If you don’t want to do it for the planet, at least do it for yourself! Scientists from Harvard HT Chan School of Public Health found that people in the United States who eat a more environmentally sustainable diet had a 25% lower risk to die during a follow-up period of over 30 years compared to those with a less sustainable diet.
The new study builds on previous research that identified foods that are beneficial for health and the environment as well as foods that could be harmful to both. The findings show how eating more planet-friendly food could help lower the risk of death from a wide array of causes, such as respiratory diseases, heart disease, and cancer.
The planetary health diet is a concept created by the EAT-Lancet Commission in a report back in 2019. It’s essentially a healthy and sustainable diet that focuses on fruits, nuts, unsaturated oils, and non-starchy vegetables such as tomatoes and broccoli. This contrasts with foods such as red and processed meat and eggs, which are more impactful to the environment — and often bad for your health.
To highlight these issues, the researchers suggest a new metric.
“We proposed a new diet score that incorporates the best current scientific evidence of food effects on both health and the environment,” Linh Bui, study author from Harvard, said in a media statement. “The results confirmed our hypothesis that a higher Planetary Health Diet score was associated with a lower risk of mortality.”
A healthy and sustainable diet
Back in 2019, the EAT-LanceT Commission developed the world’s first scientific targets for healthy and sustainable food systems, including a planetary health diet – created to meet nutritional needs and promote health while staying within planetary boundaries. Adopting it would require doubling the average consumption of fruits, vegetables, and nuts.
For their study, the researchers surveyed 100,000 participants in the US. The data set included over 47,000 deaths during a 30-year follow-up period from 1986-2018. Overall, the findings, presented at the American Society for Nutrition conference, showed that participants with a good planetary health diet had a lower risk of mortality.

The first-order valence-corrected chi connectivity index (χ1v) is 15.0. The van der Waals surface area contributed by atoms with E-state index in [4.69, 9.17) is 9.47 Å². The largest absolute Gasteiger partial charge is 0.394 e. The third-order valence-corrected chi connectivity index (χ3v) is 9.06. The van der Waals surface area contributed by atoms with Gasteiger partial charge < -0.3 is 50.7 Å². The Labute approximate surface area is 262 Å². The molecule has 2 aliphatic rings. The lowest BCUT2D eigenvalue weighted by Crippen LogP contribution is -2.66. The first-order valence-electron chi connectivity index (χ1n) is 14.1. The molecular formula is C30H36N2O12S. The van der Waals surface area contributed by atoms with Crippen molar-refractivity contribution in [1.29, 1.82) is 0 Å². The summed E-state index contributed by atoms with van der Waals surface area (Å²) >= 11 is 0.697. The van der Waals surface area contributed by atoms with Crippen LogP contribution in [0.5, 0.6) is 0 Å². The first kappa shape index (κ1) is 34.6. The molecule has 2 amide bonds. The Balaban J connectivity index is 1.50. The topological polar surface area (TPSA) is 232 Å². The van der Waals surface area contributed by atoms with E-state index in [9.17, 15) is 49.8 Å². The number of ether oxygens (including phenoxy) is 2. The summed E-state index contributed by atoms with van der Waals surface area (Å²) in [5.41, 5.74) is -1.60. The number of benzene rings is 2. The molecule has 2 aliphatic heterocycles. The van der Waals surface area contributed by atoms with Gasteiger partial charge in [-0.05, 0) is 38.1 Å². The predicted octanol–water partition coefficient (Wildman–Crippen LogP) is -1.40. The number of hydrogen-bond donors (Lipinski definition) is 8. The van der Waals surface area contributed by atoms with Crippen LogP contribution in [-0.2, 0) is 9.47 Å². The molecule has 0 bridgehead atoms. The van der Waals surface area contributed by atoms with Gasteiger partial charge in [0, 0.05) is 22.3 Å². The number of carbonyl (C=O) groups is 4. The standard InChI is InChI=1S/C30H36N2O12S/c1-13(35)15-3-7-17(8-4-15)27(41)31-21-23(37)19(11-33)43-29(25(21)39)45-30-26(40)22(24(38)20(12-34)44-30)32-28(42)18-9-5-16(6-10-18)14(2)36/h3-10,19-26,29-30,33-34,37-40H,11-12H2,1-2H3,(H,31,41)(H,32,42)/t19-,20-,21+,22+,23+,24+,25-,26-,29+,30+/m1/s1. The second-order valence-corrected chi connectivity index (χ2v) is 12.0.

“As a millennial, I have always been concerned about mitigating human impacts on the environment,” said Bui in a media statement. “A sustainable dietary pattern should not only be healthy but also consistent within planetary boundaries for greenhouse gas emissions and other environmental parameters.”
Using the collected data, the researchers created a Planetary Health Diet Index (PHDI) and ranked participants based on the healthiness and sustainability of their diets. They then used this to evaluate the link between the scores and the participants’ health outcomes. Those with the top PHDI scores had a 25% lower risk of death compared to those with the lowest scores.
The researchers then looked a bit closer into more specific causes of death. Those with higher PHDI scores were associated with a 15% lower risk of death from cancer or cardiovascular diseases, a 20% lower risk from neurogenerative disease and a 50% lower risk from respiratory diseases. Overall, eating healthy and sustainably pays off.
Looking ahead, they wish their index can be used as a tool for policymakers and public health practitioners to improve human health while addressing climate change. Nevertheless, they acknowledge that the PHDI doesn’t take into account challenges people could have in following a sustainable diet, such as the socioeconomic availability of food.
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